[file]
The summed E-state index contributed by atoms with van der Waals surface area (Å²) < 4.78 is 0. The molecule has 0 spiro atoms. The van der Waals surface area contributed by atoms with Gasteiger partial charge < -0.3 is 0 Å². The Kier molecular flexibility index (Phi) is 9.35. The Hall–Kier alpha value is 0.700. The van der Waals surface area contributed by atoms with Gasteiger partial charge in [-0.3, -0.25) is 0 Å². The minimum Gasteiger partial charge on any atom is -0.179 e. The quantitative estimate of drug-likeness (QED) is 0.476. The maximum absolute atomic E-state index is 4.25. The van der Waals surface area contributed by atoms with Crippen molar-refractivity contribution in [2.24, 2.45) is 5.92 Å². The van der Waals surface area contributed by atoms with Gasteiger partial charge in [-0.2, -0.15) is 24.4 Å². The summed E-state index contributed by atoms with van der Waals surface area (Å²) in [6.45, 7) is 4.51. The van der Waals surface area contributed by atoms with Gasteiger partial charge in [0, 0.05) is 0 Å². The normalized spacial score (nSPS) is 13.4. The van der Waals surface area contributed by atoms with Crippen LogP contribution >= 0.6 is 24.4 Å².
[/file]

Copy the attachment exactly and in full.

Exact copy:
The summed E-state index contributed by atoms with van der Waals surface area (Å²) < 4.78 is 0. The molecule has 0 spiro atoms. The van der Waals surface area contributed by atoms with Gasteiger partial charge < -0.3 is 0 Å². The Kier molecular flexibility index (Phi) is 9.35. The Hall–Kier alpha value is 0.700. The van der Waals surface area contributed by atoms with Gasteiger partial charge in [-0.3, -0.25) is 0 Å². The minimum Gasteiger partial charge on any atom is -0.179 e. The quantitative estimate of drug-likeness (QED) is 0.476. The maximum absolute atomic E-state index is 4.25. The van der Waals surface area contributed by atoms with Crippen molar-refractivity contribution in [2.24, 2.45) is 5.92 Å². The van der Waals surface area contributed by atoms with Gasteiger partial charge in [-0.2, -0.15) is 24.4 Å². The summed E-state index contributed by atoms with van der Waals surface area (Å²) in [6.45, 7) is 4.51. The van der Waals surface area contributed by atoms with Gasteiger partial charge in [0, 0.05) is 0 Å². The normalized spacial score (nSPS) is 13.4. The van der Waals surface area contributed by atoms with Crippen LogP contribution >= 0.6 is 24.4 Å².